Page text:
The question “why don’t you believe in the Old Testament?” has come up numerous times in discussions I’ve had. This misunderstanding of scripture is understandable when people use the old law to prove their actions as biblical, but fail to realize why we no longer practice it. Almost anyone you study with will agree that we don’t offer sacrifices anymore. Why not? Because those sacrifices were rolling over the sins of the past generations until Jesus came and was the ultimate sacrifice, carrying all of their sins and all sins in the future (1 John 2:2). The Old Testament’s purpose is for our learning of the past. Hebrews 8:13 tells us that there is a new covenant that took the place of the old. The new law to follow became enforced after Christ’s death (Hebrews 9:15-17). So, we no longer are under the Old Testament law, but can use the Old Testament to learn the nature of God and about the past of humankind.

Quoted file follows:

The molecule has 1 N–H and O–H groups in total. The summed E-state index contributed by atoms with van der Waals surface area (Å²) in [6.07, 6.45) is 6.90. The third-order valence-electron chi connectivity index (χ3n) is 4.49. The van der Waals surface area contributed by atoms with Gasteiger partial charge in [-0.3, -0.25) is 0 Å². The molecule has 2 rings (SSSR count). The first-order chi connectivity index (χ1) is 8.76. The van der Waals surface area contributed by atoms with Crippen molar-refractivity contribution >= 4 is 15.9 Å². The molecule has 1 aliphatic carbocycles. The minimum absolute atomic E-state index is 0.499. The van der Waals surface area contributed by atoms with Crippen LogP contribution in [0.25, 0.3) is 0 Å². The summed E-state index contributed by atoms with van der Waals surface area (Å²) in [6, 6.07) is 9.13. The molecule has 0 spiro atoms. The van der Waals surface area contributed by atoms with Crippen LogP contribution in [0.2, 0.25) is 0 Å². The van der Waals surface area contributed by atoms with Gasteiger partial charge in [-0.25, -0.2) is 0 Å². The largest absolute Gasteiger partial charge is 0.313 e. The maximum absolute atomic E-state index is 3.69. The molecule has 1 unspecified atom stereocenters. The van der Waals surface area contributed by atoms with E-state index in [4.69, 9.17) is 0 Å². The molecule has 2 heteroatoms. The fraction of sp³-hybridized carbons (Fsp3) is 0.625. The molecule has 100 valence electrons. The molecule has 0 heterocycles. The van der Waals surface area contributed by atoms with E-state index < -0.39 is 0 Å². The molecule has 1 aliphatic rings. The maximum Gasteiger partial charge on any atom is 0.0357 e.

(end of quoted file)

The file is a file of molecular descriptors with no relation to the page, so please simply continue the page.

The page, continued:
I encourage you to pick up your Bible (and probably a concordance and dictionary) and study whatever topics necessary to answer the questions presented to you. Remember, study your book before you have to take the test!
“Preach the word! Be ready in season and out of season. Convince, rebuke, exhort, with all longsuffering and teaching.” 2 Timothy 4:2
By Lydia Todd